Way back in March of this year, which to many of us feels like eons ago, we talked about the importance of addressing the potential financial impacts of COVID-19 in divorce mediation. With the pandemic still raging, unemployment high, and the damage to many businesses ongoing, now is a good time to look a little more closely at what this might mean.
If you are already participating in mediation, you likely have the mindset necessary to understand that the pandemic has presented unforeseen and even unimaginable consequences for many. This makes you uniquely suited to address these challenges. Even if you have not participated in mediation to date, however, this might be a good time to start working together to address any unanticipated developments.
You may have been close to settling matters immediately before the pandemic. Some divorcing couples even had their Marital Settlement Agreements (MSAs) ready to go. Others may have recently finalized a divorce. Now many are wondering if it is fair to have to carry out agreements that look much different in the light of a radically changed environment.
Depending on which stage of divorce settlement you are in, the options available to you will differ. Today we will talk about options for those who have not yet finalized their divorce. In our next post, we will look at what might be available post-divorce.
Common Financial Issues Impacted by COVID-19
As long as you have not yet signed your MSA and do not have a final judgment of divorce from the court, you are generally free to modify your agreement in any way you both see fit. You may want to take another look at your plans, particularly in the following areas:
- Marital home buyouts
- Business buyouts
- Divisions of retirement accounts and other investments
- Child support payments
Marital Home Buyouts
In general, the pandemic has not affected real estate values as much as some people feared it might. Some city properties have taken a hit, as people seek to avoid crowds or transition to working at home. Suburban and rural properties, on the other hand, have benefitted from the same trends and are generally faring well. Even if your pre-COVID-19 appraisal has not changed dramatically, the financial impacts of COVID-19 may have changed other circumstances. Perhaps one spouse no longer has the means to buy out the other as planned. It is also common for a business buyout or an unequal division of retirement accounts or other investments to balance a home buyout. If the home has kept its value or even improved in value while the value of the other assets has dropped, then the entire distribution plan may need reassessment.
If a business has continued to operate at or near capacity throughout 2020, then a reassessment may not be necessary. On the other hand, if the business is a restaurant, a salon, a gymnasium, or another type of establishment that depends on an in-person clientele, the financial impacts of COVID-19 may have hit the business value hard. A business evaluation agreed upon in late 2019 or early 2020 will no longer be accurate. Depending on the business, an evaluator may be able to predict a return of value within the next several months. In many cases, however, this simply will not be determinable.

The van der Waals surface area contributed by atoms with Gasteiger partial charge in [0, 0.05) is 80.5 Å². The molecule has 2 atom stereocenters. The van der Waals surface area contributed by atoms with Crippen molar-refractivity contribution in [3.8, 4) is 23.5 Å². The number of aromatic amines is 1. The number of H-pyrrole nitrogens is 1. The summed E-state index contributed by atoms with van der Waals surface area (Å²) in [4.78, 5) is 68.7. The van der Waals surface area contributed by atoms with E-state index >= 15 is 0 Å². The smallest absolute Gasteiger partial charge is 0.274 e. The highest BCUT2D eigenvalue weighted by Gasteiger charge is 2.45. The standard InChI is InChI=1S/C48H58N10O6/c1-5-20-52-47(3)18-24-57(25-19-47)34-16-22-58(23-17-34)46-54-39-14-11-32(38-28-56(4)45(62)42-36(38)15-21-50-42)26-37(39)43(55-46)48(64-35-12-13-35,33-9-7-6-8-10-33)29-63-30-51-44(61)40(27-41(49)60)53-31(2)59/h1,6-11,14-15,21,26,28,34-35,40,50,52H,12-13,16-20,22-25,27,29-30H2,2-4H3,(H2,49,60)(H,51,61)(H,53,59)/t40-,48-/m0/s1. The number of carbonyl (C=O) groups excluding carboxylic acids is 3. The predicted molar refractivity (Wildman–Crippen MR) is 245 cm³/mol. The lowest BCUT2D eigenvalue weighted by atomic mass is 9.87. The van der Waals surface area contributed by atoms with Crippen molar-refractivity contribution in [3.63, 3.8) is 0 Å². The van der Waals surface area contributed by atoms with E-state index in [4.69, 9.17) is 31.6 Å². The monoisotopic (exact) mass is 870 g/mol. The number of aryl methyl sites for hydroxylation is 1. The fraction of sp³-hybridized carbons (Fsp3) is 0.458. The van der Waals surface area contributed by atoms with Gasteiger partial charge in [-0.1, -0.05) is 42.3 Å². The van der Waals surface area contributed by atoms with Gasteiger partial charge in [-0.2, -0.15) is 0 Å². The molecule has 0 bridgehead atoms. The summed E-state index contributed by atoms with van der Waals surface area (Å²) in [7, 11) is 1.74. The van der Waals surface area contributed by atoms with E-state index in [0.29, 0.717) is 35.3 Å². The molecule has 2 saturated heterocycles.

If both parties are willing to renegotiate, there may be a range of solutions. This could include a delay or restructuring of payments, or a delay in the distribution pending a future reevaluation. If it is clear that a loss will never be fully recoverable, then a rebalancing of assets or of assets and support may be appropriate.
Retirement Funds and Other Investment Accounts
Many retirement funds and brokerage accounts saw severe drops earlier in the pandemic. Fortunately, most have at least to some extent recovered. In some cases, however, a couple may have needed to raid accounts to make up for lost income. There may also be more difficult times ahead. The full impact of climbing case numbers during the coming winter remains to be seen.
Problems could arise if a couple has agreed to pay one spouse a set sum out of an account which has decreased substantially in value. The reason for the decrease could be a significant factor in considering renegotiation. If the agreement calls for a percentage division, it is more likely to still be reasonable.
Agreements for spousal support can be renegotiated if either spouse has suffered a substantial economic setback. Consider building contingency planning into your MSA to prevent the need to return to mediation or go to court. For example, a payment schedule may begin at a lower amount than previously planned but include a step-up after a certain amount of time to account for eventual reemployment or a foreseeable recouping of business losses. Such contingency-planning will not be easy, of course, given the uncertainty of the future. Creativity and flexibility can be its own reward, however, in avoiding future costs. You can also include an agreement to return to mediation for future modifications before either party considers any court action.
Child support agreements take into account not only parental income, but also the division of parenting time. Both factors may have been substantially impacted by the pandemic. Again, a renegotiation of child support that builds in contingencies to the greatest extent possible may be challenging but could also save time and money in the future.
If you have questions about renegotiating tentative agreements in divorce mediation due to pandemic-related events, one of our caring and experienced mediators can help. Contact us today for a free virtual consultation.